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September 12, 2023
Protein may be linked to exercise intolerance in ME/CFS
At a Glance
- A study suggested that high levels of a protein may reduce energy production in the muscle cells of people with ME/CFS.
- Blocking this protein in cells in the lab restored energy production, suggesting a potential new strategy for treating the condition.
Myalgic encephalomyelitis/chronic fatigue syndrome (ME/CFS) afflicts more than 2 million people nationwide. People with ME/CFS live with debilitating symptoms including exhaustion, exercise intolerance, cognitive problems, and a worsening of symptoms after even mild exertion (known as post-exertional malaise).
The causes of ME/CFS remain poorly understood, although many people first develop symptoms after a viral infection. This gap in understanding limits both diagnosis and the development of treatments.
A team of NIH researchers led by Drs. Paul Hwang, Avindra Nath, and Brian Walitt have been studying a woman who took days to recover after physical exertion and several of her relatives at the NIH Clinical Center. Their findings were published on August 22, 2023, in the Proceedings of the National Academy of Sciences.
Tests done while the woman was exercising found a very slow recovery of cellular energy production after exertion. Muscle cells taken from the patient and examined in the lab showed reduced oxygen use. Oxygen is used by mitochondria, the cell compartment that makes energy molecules.
Further laboratory studies led the team to a protein called WASF3. This protein, which was boosted in response to cellular stress, disrupted the cells’ energy production. Blocking WASF3 allowed mitochondria to produce energy at normal levels. The team then showed that extra WASF3 in the cells interfered with formation of the structures that mitochondria use to produce energy.
To better understand the role of WASF3, the team engineered mice to produce excess WASF3. They found that, similar to people with post-exertional malaise, muscles in these mice were slow to recover after exercise. The mice also showed a 50% reduction in their ability to run on a treadmill, even though their muscle strength was comparable to mice without extra WASF3.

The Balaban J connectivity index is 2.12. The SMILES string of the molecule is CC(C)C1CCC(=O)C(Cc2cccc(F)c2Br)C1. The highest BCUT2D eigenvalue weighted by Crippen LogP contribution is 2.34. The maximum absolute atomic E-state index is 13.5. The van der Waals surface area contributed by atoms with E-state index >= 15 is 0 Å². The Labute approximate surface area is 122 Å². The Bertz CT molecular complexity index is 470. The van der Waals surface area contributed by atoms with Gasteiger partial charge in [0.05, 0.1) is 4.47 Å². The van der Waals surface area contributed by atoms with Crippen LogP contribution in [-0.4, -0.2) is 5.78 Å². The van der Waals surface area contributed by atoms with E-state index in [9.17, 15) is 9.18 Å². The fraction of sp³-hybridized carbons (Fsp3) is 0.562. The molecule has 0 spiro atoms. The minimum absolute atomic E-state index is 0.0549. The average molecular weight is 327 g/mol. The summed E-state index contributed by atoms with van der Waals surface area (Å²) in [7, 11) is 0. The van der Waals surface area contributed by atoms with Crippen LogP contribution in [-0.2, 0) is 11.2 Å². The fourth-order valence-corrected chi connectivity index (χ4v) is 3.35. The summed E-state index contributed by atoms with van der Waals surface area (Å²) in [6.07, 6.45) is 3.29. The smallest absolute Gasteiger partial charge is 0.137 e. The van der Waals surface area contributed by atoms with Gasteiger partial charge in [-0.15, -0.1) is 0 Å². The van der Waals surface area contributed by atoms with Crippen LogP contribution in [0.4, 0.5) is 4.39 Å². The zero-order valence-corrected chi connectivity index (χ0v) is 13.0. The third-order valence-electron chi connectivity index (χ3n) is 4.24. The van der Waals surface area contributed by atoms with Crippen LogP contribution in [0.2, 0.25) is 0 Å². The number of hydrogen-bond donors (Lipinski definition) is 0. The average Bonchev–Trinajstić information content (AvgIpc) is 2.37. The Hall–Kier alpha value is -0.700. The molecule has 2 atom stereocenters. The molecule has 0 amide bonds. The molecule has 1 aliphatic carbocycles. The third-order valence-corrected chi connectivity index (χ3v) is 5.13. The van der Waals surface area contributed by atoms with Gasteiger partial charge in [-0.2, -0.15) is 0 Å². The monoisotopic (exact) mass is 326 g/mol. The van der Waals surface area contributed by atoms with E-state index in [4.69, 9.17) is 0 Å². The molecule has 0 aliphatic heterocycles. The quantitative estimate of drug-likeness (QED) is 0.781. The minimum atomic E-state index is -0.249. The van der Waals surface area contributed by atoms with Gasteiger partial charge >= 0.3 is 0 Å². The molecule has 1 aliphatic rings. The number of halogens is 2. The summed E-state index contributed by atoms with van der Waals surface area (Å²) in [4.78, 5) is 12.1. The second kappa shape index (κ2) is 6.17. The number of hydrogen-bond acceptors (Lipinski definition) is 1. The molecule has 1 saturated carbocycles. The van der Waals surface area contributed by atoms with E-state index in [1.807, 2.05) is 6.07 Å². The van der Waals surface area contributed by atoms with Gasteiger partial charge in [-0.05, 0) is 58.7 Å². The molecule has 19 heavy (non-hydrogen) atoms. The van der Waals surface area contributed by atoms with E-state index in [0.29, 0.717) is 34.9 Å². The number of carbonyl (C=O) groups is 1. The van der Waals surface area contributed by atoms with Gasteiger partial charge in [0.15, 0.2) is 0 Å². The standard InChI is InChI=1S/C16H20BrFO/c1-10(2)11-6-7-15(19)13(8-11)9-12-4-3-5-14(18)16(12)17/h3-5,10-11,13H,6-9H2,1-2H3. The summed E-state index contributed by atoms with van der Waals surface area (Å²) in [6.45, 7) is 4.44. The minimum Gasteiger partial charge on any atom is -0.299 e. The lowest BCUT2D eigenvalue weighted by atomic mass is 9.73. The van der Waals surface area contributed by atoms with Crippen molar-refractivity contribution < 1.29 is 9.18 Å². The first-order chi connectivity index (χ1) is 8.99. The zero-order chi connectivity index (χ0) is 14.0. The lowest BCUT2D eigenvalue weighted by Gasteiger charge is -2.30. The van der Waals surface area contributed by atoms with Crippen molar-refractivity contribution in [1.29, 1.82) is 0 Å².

To see if WASF3 dysfunction might be involved in ME/CFS, the team compared muscle tissue samples taken from 14 people with ME/CFS to samples from 10 healthy volunteers. They found substantially higher levels of WASF3 in most of the people with ME/CFS.
This dysfunctional increase in WASF3 seemed to be linked to impairment of a cellular signaling pathway called the ER stress pathway. When the team treated human muscle cells with a compound known to increase ER stress, they saw a corresponding harmful increase in WASF3.
The researchers treated cells from the initial study participant with an experimental drug, called salubrinal, known to reduce ER stress. After this treatment, WASF3 levels decreased in the cells, more mitochondrial energy complexes formed, and energy production improved.
“We hope to embark on clinical studies to investigate whether this type of strategy can also work in patients to improve energy levels,” Hwang says.
Mitochondrial dysfunction has been found in some people with Long COVID and other conditions that include fatigue. More research is needed to understand whether targeting ER stress may also be a promising approach for these conditions.
—by Sharon Reynolds
- Immune Cell Metabolism Altered in ME/CFS
- More Clues into ME/CFS Discovered in Gut Microbiome
- Study Finds Differences in Energy Use by Immune Cells in ME/CFS
- Blood Test May Detect Myalgic Encephalomyelitis/Chronic Fatigue Syndrome
- Feeling Fatigued? Finding Possible Causes
- Advancing ME/CFS Research
- Myalgic Encephalomyelitis/Chronic Fatigue Syndrome (CDC)
References: WASF3 disrupts mitochondrial respiration and may mediate exercise intolerance in myalgic encephalomyelitis/chronic fatigue syndrome. Wang PY, Ma J, Kim YC, Son AY, Syed AM, Liu C, Mori MP, Huffstutler RD, Stolinski JL, Talagala SL, Kang JG, Walitt BT, Nath A, Hwang PM. Proc Natl Acad Sci U S A. 2023 Aug 22;120(34):e2302738120. doi: 10.1073/pnas.2302738120. Epub 2023 Aug 14. PMID: 37579159.
Funding: NIH’s National Heart, Lung, and Blood Institute (NHLBI) and National Institute of Neurological Disorders and Stroke (NINDS).